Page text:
gault

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See also: Gault

English[edit]

English Wikipedia has an article on:
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Etymology[edit]

Of local origin, used by quarrymen and brickmakers to refer to the type of soil. First attested in writing as "golt" in 1815 (William Smith) and "gault" in 1816 (J Hailstone).[1]

Noun[edit]

gault (countable and uncountable, plural gaults)

  1. A type of stiff, blue clay, sometimes used for making bricks.
    • 1901, Charles Kingsley, Two Years Ago, Volume I[2]:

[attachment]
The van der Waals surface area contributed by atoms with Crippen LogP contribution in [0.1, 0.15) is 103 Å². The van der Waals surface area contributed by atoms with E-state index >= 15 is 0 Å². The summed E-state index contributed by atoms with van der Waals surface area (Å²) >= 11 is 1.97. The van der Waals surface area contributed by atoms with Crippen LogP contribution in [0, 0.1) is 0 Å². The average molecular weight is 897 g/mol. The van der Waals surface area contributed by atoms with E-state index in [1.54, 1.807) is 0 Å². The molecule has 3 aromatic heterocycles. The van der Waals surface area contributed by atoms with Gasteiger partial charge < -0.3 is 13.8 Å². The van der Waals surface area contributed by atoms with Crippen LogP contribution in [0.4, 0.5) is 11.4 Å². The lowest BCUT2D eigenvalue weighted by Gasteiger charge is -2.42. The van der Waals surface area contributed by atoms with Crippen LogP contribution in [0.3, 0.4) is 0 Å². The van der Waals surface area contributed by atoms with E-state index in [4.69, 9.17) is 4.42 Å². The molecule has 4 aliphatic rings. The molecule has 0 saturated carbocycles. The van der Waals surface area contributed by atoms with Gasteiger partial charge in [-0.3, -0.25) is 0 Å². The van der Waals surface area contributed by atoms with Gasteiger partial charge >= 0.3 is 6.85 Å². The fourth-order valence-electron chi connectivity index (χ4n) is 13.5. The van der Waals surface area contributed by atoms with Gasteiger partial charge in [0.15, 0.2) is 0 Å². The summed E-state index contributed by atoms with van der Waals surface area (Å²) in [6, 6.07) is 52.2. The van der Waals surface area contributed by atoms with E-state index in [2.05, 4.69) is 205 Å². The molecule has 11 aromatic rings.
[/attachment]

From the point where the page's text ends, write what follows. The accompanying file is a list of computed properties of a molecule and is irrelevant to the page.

As he spoke, they turned off the main line of the rolling clays toward the foot of the chalk hills, and began to brush through short cuttings of blue gault and "green sand," so called by geologists, because its usual colours are bright brown, snow-white, and crimson.

Translations[edit]

References[edit]

  1. ^ Wilkinson, I.P. (2006) The holostratigraphy of the Albian Stage (Lower Cretaceous) of the United Kingdom and its continental shelf[1], British Geological Society

Anagrams[edit]